[I spoke to Marie on the 23rd of May, 2018, via Facebook and these are excerpts from our chat.]

 

 

 

 

 

 

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MY INTUITION SAVED ME

MY INTUITION SAVED ME

People used to call my father Mallam because he lived in Jos most of his life. During the pogrom it was his Hausa friends who protected him. He was half-dressed when they bundled him out of his house and rushed him to a helicopter. It landed safely at Onitsha. 

My only brother was at Ahmadu Bello University, Zaria, studying Electrical Engineering. When people started returning we did not see him. We were all worried. My grandmother lost hope. One faithful day, as I came out to the front of the house, a taxi stopped and, behold, it was my brother. Everybody started shouting. He started narrating how they were evacuated from the campus and given protection. They were provided with vehicles that helped to evacuate them safely back to the East.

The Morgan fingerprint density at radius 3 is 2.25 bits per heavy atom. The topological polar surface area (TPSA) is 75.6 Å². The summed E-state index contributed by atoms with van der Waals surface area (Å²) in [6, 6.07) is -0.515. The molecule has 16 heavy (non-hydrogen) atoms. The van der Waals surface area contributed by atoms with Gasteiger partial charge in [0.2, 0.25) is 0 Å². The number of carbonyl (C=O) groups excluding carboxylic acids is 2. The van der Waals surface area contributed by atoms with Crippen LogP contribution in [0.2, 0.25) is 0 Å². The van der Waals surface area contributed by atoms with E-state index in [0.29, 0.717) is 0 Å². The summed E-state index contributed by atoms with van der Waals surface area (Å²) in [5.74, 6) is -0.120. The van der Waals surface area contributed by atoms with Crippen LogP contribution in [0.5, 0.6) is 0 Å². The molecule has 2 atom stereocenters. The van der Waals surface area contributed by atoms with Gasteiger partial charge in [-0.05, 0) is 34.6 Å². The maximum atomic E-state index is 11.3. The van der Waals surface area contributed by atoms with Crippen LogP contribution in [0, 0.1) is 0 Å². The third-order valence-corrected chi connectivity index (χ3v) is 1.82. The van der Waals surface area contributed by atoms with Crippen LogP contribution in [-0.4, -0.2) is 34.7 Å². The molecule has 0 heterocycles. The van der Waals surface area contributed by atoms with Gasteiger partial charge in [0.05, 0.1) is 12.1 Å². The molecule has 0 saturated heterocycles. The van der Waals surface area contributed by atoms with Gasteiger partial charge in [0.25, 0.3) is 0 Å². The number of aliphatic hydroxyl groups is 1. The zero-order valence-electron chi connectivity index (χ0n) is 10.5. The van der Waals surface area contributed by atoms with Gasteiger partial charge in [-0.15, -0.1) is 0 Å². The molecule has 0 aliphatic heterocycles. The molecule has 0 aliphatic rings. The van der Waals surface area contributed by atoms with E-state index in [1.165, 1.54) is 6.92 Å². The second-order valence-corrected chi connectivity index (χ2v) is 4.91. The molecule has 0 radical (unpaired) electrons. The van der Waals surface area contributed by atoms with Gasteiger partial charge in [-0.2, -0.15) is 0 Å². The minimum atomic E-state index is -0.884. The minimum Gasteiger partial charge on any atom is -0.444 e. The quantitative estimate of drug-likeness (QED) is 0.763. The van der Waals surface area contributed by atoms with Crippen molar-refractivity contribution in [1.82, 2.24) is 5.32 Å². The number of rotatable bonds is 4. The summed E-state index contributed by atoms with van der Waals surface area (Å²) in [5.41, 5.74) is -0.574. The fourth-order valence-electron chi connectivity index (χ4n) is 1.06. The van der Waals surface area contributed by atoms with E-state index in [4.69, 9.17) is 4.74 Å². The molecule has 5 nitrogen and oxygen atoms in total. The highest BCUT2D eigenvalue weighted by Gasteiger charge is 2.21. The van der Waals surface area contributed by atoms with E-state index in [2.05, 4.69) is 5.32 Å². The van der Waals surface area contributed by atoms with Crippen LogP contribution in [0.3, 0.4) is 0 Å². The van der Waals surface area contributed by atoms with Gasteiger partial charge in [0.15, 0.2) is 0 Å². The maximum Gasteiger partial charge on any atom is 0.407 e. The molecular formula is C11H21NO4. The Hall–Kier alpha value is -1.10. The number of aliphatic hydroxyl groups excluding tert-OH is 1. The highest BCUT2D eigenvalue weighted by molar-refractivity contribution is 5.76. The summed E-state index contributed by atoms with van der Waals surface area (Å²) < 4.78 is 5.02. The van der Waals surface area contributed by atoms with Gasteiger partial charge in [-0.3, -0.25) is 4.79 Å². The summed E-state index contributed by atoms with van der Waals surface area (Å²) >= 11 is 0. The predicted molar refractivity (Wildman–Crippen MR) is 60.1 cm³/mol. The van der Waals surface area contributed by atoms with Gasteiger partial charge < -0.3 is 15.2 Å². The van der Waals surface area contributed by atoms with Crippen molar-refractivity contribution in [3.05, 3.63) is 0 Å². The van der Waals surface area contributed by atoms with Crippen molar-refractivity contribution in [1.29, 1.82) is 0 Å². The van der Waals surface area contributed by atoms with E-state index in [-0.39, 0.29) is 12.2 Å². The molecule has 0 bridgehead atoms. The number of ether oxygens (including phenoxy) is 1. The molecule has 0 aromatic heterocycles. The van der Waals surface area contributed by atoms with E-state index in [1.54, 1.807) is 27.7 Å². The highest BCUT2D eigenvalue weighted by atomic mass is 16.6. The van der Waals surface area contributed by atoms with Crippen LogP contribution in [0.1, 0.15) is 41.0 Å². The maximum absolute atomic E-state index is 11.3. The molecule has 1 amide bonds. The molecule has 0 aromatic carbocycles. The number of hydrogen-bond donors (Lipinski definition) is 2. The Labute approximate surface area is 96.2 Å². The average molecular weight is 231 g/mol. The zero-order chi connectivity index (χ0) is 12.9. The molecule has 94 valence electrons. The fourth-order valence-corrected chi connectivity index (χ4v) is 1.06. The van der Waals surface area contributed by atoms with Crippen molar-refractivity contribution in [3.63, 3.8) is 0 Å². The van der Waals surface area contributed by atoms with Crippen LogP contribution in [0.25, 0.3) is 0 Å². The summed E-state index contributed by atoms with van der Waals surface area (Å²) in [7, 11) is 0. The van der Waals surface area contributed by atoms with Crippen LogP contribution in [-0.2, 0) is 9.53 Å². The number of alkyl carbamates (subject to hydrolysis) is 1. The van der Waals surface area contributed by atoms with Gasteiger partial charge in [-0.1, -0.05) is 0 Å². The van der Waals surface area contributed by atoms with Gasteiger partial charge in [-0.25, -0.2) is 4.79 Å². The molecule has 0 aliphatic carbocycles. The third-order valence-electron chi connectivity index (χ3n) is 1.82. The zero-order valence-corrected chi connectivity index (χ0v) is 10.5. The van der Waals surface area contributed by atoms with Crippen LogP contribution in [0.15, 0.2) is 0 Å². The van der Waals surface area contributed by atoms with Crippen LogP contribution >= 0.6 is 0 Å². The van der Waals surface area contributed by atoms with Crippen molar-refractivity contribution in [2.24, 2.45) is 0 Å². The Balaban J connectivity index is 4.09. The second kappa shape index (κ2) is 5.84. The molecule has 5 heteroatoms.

Threats were going on back and forth, so the tension was building up. Some months later, we started hearing that war had broken out. People were calling it police action. Soon, we started hearing that Biafran and Nigerian soldiers were fighting at the war front. Then, the first air raid came. The plane was dropping what Biafrans described as kerosene tins. Months later, the second one came. I was standing outside calling my mother, “Come and see this plane o. It looks like birds are following it. Why are birds following it?” The next thing I heard was an explosion and smoke from the building next to our own. I shouted, “Mama, it is bomb o.” People were shouting. Noise everywhere. I didn’t know that what I was calling birds were bombs.